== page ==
Prepublication Copy Uncorrected Proofs Assessing Progress Toward Quality Conclusion References Ref-1 APPENDICES A. Methodology and Policy Choices and Assumptions for Cost Estimator A-1 B. Cost Estimation Models B-1 C. Determining a Reasonable Share of Costs for Families to Pay C-1 D. Biosketches of Committee Members and Staff D-1 x

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High-quality early care and education for children from birth to kindergarten entry is critical to positive child development and has the potential to generate economic returns, which benefit not only children and their families but society at large. Despite the great promise of early care and education, it has been financed in such a way that high-quality early care and education have only been available to a fraction of the families needing and desiring it and does little to further develop the early-care-and-education (ECE) workforce. It is neither sustainable nor adequate to provide the quality of care and learning that children and families need—a shortfall that further perpetuates and drives inequality.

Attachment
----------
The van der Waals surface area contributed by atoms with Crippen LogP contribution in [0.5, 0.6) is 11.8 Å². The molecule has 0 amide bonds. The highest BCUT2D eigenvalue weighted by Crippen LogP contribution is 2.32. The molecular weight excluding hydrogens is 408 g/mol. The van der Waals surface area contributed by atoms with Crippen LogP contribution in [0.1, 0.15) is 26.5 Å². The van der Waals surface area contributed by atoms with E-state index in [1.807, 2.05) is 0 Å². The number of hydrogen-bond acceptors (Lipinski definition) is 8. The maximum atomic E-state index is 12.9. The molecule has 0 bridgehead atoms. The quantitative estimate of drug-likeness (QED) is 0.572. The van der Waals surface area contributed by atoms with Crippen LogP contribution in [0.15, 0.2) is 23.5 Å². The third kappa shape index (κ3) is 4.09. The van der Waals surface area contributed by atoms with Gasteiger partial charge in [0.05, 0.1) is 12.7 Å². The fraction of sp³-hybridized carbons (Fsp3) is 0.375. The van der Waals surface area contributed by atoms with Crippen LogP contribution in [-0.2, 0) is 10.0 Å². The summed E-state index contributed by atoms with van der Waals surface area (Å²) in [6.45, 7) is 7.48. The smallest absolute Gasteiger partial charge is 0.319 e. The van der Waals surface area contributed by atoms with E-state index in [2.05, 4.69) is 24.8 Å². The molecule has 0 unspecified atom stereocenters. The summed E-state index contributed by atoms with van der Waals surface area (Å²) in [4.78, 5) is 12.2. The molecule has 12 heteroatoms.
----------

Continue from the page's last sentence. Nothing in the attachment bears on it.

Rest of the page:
Transforming the Financing of Early Care and Education outlines a framework for a funding strategy that will provide reliable, accessible high-quality early care and education for young children from birth to kindergarten entry, including a highly qualified and adequately compensated workforce that is consistent with the vision outlined in the 2015 report, Transforming the Workforce for Children Birth Through Age 8: A Unifying Foundation. The recommendations of this report are based on essential features of child development and early learning, and on principles for high-quality professional practice at the levels of individual practitioners, practice environments, leadership, systems, policies, and resource allocation.